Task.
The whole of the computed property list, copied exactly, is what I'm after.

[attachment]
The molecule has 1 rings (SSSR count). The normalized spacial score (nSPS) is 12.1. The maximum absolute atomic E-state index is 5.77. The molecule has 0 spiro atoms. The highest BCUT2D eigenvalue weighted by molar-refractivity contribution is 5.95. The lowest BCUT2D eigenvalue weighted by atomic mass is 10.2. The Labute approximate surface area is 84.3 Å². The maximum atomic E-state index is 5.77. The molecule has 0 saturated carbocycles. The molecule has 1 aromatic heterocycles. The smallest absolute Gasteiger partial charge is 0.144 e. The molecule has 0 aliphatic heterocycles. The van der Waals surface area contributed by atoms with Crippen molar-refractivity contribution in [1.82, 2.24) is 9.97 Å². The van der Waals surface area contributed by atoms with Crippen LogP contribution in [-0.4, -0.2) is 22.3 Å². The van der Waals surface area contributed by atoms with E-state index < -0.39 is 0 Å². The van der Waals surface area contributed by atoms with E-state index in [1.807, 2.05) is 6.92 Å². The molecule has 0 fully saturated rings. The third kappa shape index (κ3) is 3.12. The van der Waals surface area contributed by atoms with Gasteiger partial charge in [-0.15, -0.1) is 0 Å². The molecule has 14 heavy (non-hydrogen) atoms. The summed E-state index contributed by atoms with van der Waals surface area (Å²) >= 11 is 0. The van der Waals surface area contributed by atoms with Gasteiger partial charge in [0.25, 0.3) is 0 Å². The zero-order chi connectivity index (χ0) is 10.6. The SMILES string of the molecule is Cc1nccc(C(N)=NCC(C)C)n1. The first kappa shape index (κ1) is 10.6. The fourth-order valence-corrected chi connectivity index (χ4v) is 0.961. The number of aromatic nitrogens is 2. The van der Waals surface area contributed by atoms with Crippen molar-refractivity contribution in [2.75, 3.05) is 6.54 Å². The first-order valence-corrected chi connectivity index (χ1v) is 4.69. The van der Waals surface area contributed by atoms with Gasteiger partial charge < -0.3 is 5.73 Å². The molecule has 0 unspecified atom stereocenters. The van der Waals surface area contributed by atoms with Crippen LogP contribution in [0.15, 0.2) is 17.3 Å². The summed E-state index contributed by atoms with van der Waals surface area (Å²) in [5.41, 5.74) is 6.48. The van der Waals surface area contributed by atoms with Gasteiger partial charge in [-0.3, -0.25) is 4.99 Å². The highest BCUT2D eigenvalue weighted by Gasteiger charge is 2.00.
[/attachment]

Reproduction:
The molecule has 1 rings (SSSR count). The normalized spacial score (nSPS) is 12.1. The maximum absolute atomic E-state index is 5.77. The molecule has 0 spiro atoms. The highest BCUT2D eigenvalue weighted by molar-refractivity contribution is 5.95. The lowest BCUT2D eigenvalue weighted by atomic mass is 10.2. The Labute approximate surface area is 84.3 Å². The maximum atomic E-state index is 5.77. The molecule has 0 saturated carbocycles. The molecule has 1 aromatic heterocycles. The smallest absolute Gasteiger partial charge is 0.144 e. The molecule has 0 aliphatic heterocycles. The van der Waals surface area contributed by atoms with Crippen molar-refractivity contribution in [1.82, 2.24) is 9.97 Å². The van der Waals surface area contributed by atoms with Crippen LogP contribution in [-0.4, -0.2) is 22.3 Å². The van der Waals surface area contributed by atoms with E-state index < -0.39 is 0 Å². The van der Waals surface area contributed by atoms with E-state index in [1.807, 2.05) is 6.92 Å². The molecule has 0 fully saturated rings. The third kappa shape index (κ3) is 3.12. The van der Waals surface area contributed by atoms with Gasteiger partial charge in [-0.15, -0.1) is 0 Å². The molecule has 14 heavy (non-hydrogen) atoms. The summed E-state index contributed by atoms with van der Waals surface area (Å²) >= 11 is 0. The van der Waals surface area contributed by atoms with Gasteiger partial charge in [0.25, 0.3) is 0 Å². The zero-order chi connectivity index (χ0) is 10.6. The SMILES string of the molecule is Cc1nccc(C(N)=NCC(C)C)n1. The first kappa shape index (κ1) is 10.6. The fourth-order valence-corrected chi connectivity index (χ4v) is 0.961. The number of aromatic nitrogens is 2. The van der Waals surface area contributed by atoms with Crippen molar-refractivity contribution in [2.75, 3.05) is 6.54 Å². The first-order valence-corrected chi connectivity index (χ1v) is 4.69. The van der Waals surface area contributed by atoms with Gasteiger partial charge < -0.3 is 5.73 Å². The molecule has 0 unspecified atom stereocenters. The van der Waals surface area contributed by atoms with Crippen LogP contribution in [0.15, 0.2) is 17.3 Å². The summed E-state index contributed by atoms with van der Waals surface area (Å²) in [5.41, 5.74) is 6.48. The van der Waals surface area contributed by atoms with Gasteiger partial charge in [-0.3, -0.25) is 4.99 Å². The highest BCUT2D eigenvalue weighted by Gasteiger charge is 2.00.